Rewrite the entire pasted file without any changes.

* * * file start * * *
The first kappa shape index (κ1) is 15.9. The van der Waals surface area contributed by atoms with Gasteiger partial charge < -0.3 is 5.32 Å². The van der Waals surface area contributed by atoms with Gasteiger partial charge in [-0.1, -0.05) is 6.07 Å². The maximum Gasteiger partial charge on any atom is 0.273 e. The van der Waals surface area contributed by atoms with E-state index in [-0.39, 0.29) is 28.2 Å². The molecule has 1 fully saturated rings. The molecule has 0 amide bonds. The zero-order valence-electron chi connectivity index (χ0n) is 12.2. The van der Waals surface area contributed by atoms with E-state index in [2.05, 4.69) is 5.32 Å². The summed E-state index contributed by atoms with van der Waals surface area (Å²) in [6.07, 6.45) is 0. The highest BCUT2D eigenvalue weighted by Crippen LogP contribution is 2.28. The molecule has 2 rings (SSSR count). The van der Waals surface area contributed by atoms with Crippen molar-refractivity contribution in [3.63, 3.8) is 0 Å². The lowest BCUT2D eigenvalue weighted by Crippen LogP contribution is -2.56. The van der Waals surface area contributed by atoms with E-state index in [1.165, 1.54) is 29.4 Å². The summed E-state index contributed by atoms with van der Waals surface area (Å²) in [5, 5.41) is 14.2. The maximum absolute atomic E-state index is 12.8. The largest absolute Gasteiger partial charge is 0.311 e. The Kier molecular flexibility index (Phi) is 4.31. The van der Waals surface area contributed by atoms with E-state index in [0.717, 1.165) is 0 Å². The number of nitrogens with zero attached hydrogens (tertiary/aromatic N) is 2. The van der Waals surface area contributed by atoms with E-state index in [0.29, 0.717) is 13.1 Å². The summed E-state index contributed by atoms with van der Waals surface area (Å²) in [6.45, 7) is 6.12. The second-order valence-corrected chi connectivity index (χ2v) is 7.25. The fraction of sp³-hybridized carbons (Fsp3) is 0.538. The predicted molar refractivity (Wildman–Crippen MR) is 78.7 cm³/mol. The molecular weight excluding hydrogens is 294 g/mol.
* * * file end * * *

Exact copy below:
The first kappa shape index (κ1) is 15.9. The van der Waals surface area contributed by atoms with Gasteiger partial charge < -0.3 is 5.32 Å². The van der Waals surface area contributed by atoms with Gasteiger partial charge in [-0.1, -0.05) is 6.07 Å². The maximum Gasteiger partial charge on any atom is 0.273 e. The van der Waals surface area contributed by atoms with E-state index in [-0.39, 0.29) is 28.2 Å². The molecule has 1 fully saturated rings. The molecule has 0 amide bonds. The zero-order valence-electron chi connectivity index (χ0n) is 12.2. The van der Waals surface area contributed by atoms with E-state index in [2.05, 4.69) is 5.32 Å². The summed E-state index contributed by atoms with van der Waals surface area (Å²) in [6.07, 6.45) is 0. The highest BCUT2D eigenvalue weighted by Crippen LogP contribution is 2.28. The molecule has 2 rings (SSSR count). The van der Waals surface area contributed by atoms with Crippen molar-refractivity contribution in [3.63, 3.8) is 0 Å². The lowest BCUT2D eigenvalue weighted by Crippen LogP contribution is -2.56. The van der Waals surface area contributed by atoms with E-state index in [1.165, 1.54) is 29.4 Å². The summed E-state index contributed by atoms with van der Waals surface area (Å²) in [5, 5.41) is 14.2. The maximum absolute atomic E-state index is 12.8. The largest absolute Gasteiger partial charge is 0.311 e. The Kier molecular flexibility index (Phi) is 4.31. The van der Waals surface area contributed by atoms with E-state index in [0.717, 1.165) is 0 Å². The number of nitrogens with zero attached hydrogens (tertiary/aromatic N) is 2. The van der Waals surface area contributed by atoms with E-state index in [0.29, 0.717) is 13.1 Å². The summed E-state index contributed by atoms with van der Waals surface area (Å²) in [6.45, 7) is 6.12. The second-order valence-corrected chi connectivity index (χ2v) is 7.25. The fraction of sp³-hybridized carbons (Fsp3) is 0.538. The predicted molar refractivity (Wildman–Crippen MR) is 78.7 cm³/mol. The molecular weight excluding hydrogens is 294 g/mol.